In the third part, the song mentions the phrase “manners maketh man” again. Elicit the meaning of “it takes a man to suffer ignorance and smile” and show the first part of the film extract again, pointing out that the gentleman knew beforehand he is cleverer, faster, stronger and better equipped than the youngsters, but he did not brag about it or use it in an improper way.
Explain the words in the next part or have students find them in dictionaries. In one lesson, we had to stop here, so I asked them to think about the possible meanings of : “A candle is brighter than the sun” part for homework.
When you get to the part “a gentleman will walk but never run”, refer back to the video. By this time it is obvious how very British the gentleman in the Kingsman video is, so it is a good idea to explore what he says and what your students would say instead of using the British wording. Also point out how the youngsters speak and the contrast between the two. Ask your students which is preferable to them and in what situations.
Go back to the chorus of Englishman in New York.
Either for homework or at class, ask students to come up with occasions when they feel like Englishman in New York or a candle at night, out of place, different. Have them share their stories.
Usually I do this song quite early on in the school year. It sets a good basis for the learning environment and offers a new perspective on learning.
Ask students if they like learning. I have only had rare students answer yes to this question so it is only natural to ask them also why they feel so negative about learning, how do they learn, where and when. Ask also how often they learn. If you have a very big group, you might want them to do this in smaller groups. Depending on the class, I sometimes tell them that by the end of this lesson, they will feel completely different about learning. This often triggers their attention, because they (as teenagers do) want to prove me wrong.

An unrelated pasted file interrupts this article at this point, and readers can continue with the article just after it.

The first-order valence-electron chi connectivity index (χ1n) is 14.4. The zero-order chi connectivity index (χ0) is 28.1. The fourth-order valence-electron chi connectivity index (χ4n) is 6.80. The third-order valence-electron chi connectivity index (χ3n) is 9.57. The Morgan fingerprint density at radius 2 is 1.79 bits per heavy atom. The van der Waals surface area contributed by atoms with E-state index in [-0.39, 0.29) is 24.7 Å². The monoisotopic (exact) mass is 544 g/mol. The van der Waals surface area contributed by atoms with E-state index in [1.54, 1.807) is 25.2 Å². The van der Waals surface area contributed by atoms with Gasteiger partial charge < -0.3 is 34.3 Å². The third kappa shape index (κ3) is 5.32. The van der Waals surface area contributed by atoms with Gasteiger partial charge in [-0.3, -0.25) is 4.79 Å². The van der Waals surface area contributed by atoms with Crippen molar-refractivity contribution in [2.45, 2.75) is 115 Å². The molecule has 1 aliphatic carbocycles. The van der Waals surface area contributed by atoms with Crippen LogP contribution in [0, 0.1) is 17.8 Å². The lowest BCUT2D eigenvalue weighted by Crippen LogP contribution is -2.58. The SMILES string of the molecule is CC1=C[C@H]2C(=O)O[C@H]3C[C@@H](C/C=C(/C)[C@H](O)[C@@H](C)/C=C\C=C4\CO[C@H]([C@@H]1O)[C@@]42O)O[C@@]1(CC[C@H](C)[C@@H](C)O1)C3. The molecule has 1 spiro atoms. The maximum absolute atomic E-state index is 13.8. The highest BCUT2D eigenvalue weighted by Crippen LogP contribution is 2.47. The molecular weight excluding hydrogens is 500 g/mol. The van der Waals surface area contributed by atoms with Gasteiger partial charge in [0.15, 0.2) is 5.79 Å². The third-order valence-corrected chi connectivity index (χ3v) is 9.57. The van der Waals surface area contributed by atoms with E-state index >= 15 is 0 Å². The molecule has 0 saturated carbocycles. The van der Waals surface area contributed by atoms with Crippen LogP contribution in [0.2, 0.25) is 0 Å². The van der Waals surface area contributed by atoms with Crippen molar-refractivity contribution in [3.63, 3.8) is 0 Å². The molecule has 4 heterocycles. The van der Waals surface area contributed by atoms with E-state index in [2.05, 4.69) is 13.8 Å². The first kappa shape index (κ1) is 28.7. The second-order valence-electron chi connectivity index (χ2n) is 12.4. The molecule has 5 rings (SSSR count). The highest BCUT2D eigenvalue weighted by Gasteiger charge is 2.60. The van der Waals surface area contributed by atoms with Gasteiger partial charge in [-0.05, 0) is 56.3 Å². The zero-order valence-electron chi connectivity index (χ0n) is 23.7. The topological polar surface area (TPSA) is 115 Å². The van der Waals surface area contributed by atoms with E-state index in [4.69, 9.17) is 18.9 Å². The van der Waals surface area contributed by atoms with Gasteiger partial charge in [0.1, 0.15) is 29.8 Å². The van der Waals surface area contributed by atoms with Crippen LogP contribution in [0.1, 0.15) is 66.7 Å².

Tell students to listen to the song very carefully and write down any words they catch and understand. I warn them beforehand that the first 2 lines are the most difficult and that they shouldn’t get discouraged by them. This task is good from more points of view:
Students need to practice their listening skills and keep listening even if it is hard. Very often, my students just stop trying if they judge the text too difficult.
Very often, they understand words but do not know how to write them. They sometimes get quite creative at this point. Fortunately, it is mistakes like this that we learn most from.
Students see how an accent can lead them astray into thinking they hear something completely different from the actual lyrics. They hear words that are not in the text at all or misinterpret them. (they think they hear “hi” instead of “I” and similar)
Do not forget to praise them at this point for sustaining their concentration despite the difficulty of the task.
Ask students if they managed (even if that was not the task) to understand what the song is about. Then go through the lyrics together, starting with the chorus, but after each line, you ask them specifically about their experiences. For example:
You cry, you learn – “Have you ever cried in your life? If not – Have you seen other people cry? Why? Did you learn anything from it?”
You love you learn – “Have you been in love? What did you learn from it?”
I usually give a lot of emphasis on the last line (You ask you learn) and point it out that they only rarely ask questions and that school has somehow managed to teach them that asking is not ok. I stress the fact that it is their duty to ask when they do not understand something.
Go back to the beginning of the lyrics. Ask them why they think she recommends all those things. The answer is always “because you learn something from it”. If they ask or don’t know what exactly you learn, set it as homework to try and report in the next class.
At the end of a lesson, ask them again, if they like learning and how often they do it. J